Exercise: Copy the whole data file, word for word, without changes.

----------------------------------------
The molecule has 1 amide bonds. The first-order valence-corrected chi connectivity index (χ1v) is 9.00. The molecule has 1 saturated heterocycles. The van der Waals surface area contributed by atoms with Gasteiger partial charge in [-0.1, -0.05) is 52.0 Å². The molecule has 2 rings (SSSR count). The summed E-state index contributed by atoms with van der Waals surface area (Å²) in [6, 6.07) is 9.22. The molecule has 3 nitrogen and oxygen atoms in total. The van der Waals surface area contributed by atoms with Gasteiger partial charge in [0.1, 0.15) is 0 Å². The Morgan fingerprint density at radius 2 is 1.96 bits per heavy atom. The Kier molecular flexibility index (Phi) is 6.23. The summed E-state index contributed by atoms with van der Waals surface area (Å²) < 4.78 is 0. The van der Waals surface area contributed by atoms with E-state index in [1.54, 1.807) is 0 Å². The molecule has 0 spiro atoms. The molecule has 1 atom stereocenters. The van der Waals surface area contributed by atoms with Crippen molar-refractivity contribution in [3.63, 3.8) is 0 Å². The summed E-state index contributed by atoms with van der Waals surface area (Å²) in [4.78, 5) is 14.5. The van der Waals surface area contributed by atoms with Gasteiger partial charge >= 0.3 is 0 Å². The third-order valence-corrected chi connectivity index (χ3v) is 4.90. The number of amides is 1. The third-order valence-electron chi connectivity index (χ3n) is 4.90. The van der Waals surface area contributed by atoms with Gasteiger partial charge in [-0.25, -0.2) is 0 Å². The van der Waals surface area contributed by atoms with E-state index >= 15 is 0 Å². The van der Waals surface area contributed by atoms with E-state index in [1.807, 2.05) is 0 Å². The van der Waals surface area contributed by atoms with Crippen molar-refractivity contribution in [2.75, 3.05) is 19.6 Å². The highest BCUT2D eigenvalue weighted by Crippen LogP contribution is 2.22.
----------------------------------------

The molecule has 1 amide bonds. The first-order valence-corrected chi connectivity index (χ1v) is 9.00. The molecule has 1 saturated heterocycles. The van der Waals surface area contributed by atoms with Gasteiger partial charge in [-0.1, -0.05) is 52.0 Å². The molecule has 2 rings (SSSR count). The summed E-state index contributed by atoms with van der Waals surface area (Å²) in [6, 6.07) is 9.22. The molecule has 3 nitrogen and oxygen atoms in total. The van der Waals surface area contributed by atoms with Gasteiger partial charge in [0.1, 0.15) is 0 Å². The Morgan fingerprint density at radius 2 is 1.96 bits per heavy atom. The Kier molecular flexibility index (Phi) is 6.23. The summed E-state index contributed by atoms with van der Waals surface area (Å²) < 4.78 is 0. The van der Waals surface area contributed by atoms with E-state index in [1.54, 1.807) is 0 Å². The molecule has 0 spiro atoms. The molecule has 1 atom stereocenters. The van der Waals surface area contributed by atoms with Crippen molar-refractivity contribution in [3.63, 3.8) is 0 Å². The summed E-state index contributed by atoms with van der Waals surface area (Å²) in [4.78, 5) is 14.5. The van der Waals surface area contributed by atoms with Gasteiger partial charge >= 0.3 is 0 Å². The third-order valence-corrected chi connectivity index (χ3v) is 4.90. The number of amides is 1. The third-order valence-electron chi connectivity index (χ3n) is 4.90. The van der Waals surface area contributed by atoms with Gasteiger partial charge in [-0.25, -0.2) is 0 Å². The van der Waals surface area contributed by atoms with E-state index >= 15 is 0 Å². The van der Waals surface area contributed by atoms with E-state index in [1.807, 2.05) is 0 Å². The van der Waals surface area contributed by atoms with Crippen molar-refractivity contribution in [2.75, 3.05) is 19.6 Å². The highest BCUT2D eigenvalue weighted by Crippen LogP contribution is 2.22.